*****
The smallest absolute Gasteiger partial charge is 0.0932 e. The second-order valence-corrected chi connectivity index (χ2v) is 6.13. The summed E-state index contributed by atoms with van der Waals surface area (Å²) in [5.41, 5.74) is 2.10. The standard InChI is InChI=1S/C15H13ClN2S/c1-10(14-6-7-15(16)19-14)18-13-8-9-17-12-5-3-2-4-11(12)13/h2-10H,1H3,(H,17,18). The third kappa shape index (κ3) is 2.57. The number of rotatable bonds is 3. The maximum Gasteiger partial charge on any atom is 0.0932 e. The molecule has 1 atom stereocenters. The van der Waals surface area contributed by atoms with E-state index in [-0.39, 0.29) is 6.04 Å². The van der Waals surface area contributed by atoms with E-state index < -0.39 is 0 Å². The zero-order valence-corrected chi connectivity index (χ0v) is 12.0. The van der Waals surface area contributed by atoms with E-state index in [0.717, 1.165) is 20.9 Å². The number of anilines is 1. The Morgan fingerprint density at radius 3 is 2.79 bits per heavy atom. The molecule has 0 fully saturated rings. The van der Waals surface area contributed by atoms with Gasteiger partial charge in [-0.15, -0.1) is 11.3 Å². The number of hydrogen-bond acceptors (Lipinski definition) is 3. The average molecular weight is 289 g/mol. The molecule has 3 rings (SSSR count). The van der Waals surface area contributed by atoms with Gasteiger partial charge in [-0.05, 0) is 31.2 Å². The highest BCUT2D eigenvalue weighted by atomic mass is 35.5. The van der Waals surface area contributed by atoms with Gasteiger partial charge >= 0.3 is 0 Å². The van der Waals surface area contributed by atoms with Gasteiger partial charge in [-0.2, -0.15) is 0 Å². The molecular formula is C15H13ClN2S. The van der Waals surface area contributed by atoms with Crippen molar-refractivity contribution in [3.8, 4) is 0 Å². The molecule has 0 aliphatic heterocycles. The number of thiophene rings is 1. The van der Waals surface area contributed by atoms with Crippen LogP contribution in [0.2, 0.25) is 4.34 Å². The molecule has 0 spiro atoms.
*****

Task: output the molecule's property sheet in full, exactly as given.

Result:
The smallest absolute Gasteiger partial charge is 0.0932 e. The second-order valence-corrected chi connectivity index (χ2v) is 6.13. The summed E-state index contributed by atoms with van der Waals surface area (Å²) in [5.41, 5.74) is 2.10. The standard InChI is InChI=1S/C15H13ClN2S/c1-10(14-6-7-15(16)19-14)18-13-8-9-17-12-5-3-2-4-11(12)13/h2-10H,1H3,(H,17,18). The third kappa shape index (κ3) is 2.57. The number of rotatable bonds is 3. The maximum Gasteiger partial charge on any atom is 0.0932 e. The molecule has 1 atom stereocenters. The van der Waals surface area contributed by atoms with E-state index in [-0.39, 0.29) is 6.04 Å². The van der Waals surface area contributed by atoms with E-state index < -0.39 is 0 Å². The zero-order valence-corrected chi connectivity index (χ0v) is 12.0. The van der Waals surface area contributed by atoms with E-state index in [0.717, 1.165) is 20.9 Å². The number of anilines is 1. The Morgan fingerprint density at radius 3 is 2.79 bits per heavy atom. The molecule has 0 fully saturated rings. The van der Waals surface area contributed by atoms with Gasteiger partial charge in [-0.15, -0.1) is 11.3 Å². The number of hydrogen-bond acceptors (Lipinski definition) is 3. The average molecular weight is 289 g/mol. The molecule has 3 rings (SSSR count). The van der Waals surface area contributed by atoms with Gasteiger partial charge in [-0.05, 0) is 31.2 Å². The highest BCUT2D eigenvalue weighted by atomic mass is 35.5. The van der Waals surface area contributed by atoms with Gasteiger partial charge >= 0.3 is 0 Å². The van der Waals surface area contributed by atoms with Gasteiger partial charge in [-0.2, -0.15) is 0 Å². The molecular formula is C15H13ClN2S. The van der Waals surface area contributed by atoms with Crippen molar-refractivity contribution in [3.8, 4) is 0 Å². The molecule has 0 aliphatic heterocycles. The number of thiophene rings is 1. The van der Waals surface area contributed by atoms with Crippen LogP contribution in [0.2, 0.25) is 4.34 Å². The molecule has 0 spiro atoms.